Visa gets snarled in probes


Dive Brief:

  • The antitrust division of the Justice Department demanded more documents and information from Visa in connection with its ongoing investigation of the company’s debit card practices, Visa said in a regulatory filing with the Securities and Exchange Commission on Friday. Visa, the largest U.S. card network company, said it’s cooperating with the investigation.
  • The federal agency “issued a further Civil Investigative Demand seeking additional documents and information focusing on U.S. debit and competition with other payment methods and networks,” the quarterly SEC filing said.
  • In addition, the European Commission told the card giant last month that it has opened a “preliminary investigation” of “Visa’s incentive agreements with clients,” according to the filing. Visa said it’s also cooperating in that probe.

Dive Insight:

The Justice Department investigation has been ongoing since 2021 so the latest civil investigative demand shows the antitrust regulators are digging deeper into how Visa competes with rival card networks and other types of payments methods. The company’s card practices have long been a point of regulatory interest, with past challenges to the card network company’s dominance of the industry.

In 2020, DOJ’s antitrust division sued Visa to stop its $5.3 billion acquisition of Plaid, a fintech company contemplating an electronic debit payment network to rival Visa’s business. In its civil lawsuit, the Justice Department said Visa violated antitrust laws in seeking to buy Plaid in 2019.

“By acquiring Plaid, Visa would eliminate a nascent competitive threat that would likely result in substantial savings and more innovative online debit services for merchants and consumers,” the November 2020 lawsuit said. The companies subsequently dropped the planned transaction. 

The current antitrust division investigation turns on whether Visa incented banks to limit merchants’ ability to route transactions over less expensive networks, The Wall Street Journal reported in 2021, citing sources familiar with the probe.

That investigation is similar to one that was underway at the Federal Trade Commission, delving into whether Visa illegally “inhibited merchant choice in the selection of debit payments networks,” according to Visa’s annual filing with the SEC in November 2020. It focused on whether transactions are illicitly routed away from alternative networks such as Pulse, NYCE and Star.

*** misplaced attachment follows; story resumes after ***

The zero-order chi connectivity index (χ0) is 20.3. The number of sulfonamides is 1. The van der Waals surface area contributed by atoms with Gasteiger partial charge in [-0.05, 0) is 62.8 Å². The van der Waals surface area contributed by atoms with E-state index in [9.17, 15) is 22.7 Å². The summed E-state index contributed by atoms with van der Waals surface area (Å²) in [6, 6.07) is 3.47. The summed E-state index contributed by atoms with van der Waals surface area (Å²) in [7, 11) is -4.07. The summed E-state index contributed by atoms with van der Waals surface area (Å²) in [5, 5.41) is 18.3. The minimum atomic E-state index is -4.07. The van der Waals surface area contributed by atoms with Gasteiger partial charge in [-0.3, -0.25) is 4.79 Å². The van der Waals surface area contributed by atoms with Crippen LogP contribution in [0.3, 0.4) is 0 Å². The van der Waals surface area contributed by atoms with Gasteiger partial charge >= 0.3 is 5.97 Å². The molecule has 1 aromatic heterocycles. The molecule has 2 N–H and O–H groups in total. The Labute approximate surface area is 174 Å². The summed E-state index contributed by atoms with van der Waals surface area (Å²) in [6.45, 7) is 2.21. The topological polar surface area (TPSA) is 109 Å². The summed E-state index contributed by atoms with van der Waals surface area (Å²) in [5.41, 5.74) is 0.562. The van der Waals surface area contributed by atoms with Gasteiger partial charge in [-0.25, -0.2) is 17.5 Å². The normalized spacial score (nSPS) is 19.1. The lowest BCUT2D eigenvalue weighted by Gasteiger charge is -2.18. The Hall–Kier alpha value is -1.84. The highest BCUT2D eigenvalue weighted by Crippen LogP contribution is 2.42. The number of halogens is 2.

That FTC probe wasn’t mentioned in Visa’s Friday filing, but the agency last month told Mastercard, the No. 2 U.S. card network, to “end to illegal business tactics that Mastercard has been using to force merchants to route debit card payments through its payment network, and is requiring Mastercard to stop blocking the use of competing debit payment networks.”

As part of that action, the FTC ordered Mastercard to start providing its network competitors with certain customer information they need in order to process debit card transactions. The agency said that Mastercard had “allegedly” been keeping rivals out of the e-commerce debit market in violation of provisions of the 2010 Dodd-Frank Wall Street Reform and Consumer Protection Act.

Those particular provisions are often referred to as the Durbin Amendment because they result from Sen. Dick Durbin’s years-long efforts to curb what he’s called the Visa-Mastercard duopoly controlling the card network industry. Most recently, he proposed a bill in Congress last year that would have injected similar guardrails on the credit card market, but that legislation failed to pass before the session ended.

Nonetheless, Durbin’s office has said the Illinois Democrat will reintroduce the legislation this year as he continues his crusade to rein in the card network practices. The Federal Reserve has also sought to institute more competition in the industry, updating a debit card rule in October to stress the requirement that multiple networks be available for routing transactions, including online.

Visa’s actions have caught the attention of European regulators, too. The regulatory filing Friday said: “On December 2, 2022, the European Commission (EC) informed Visa that it had opened a preliminary investigation into Visa’s incentive agreements with clients.”

San Francisco-based Visa will usher in a new CEO this week to navigate the regulatory scrutiny. Visa President Ryan McInerney is set to take the CEO post on Wednesday from Al Kelly, who will then transition to a full-time executive chairman role.


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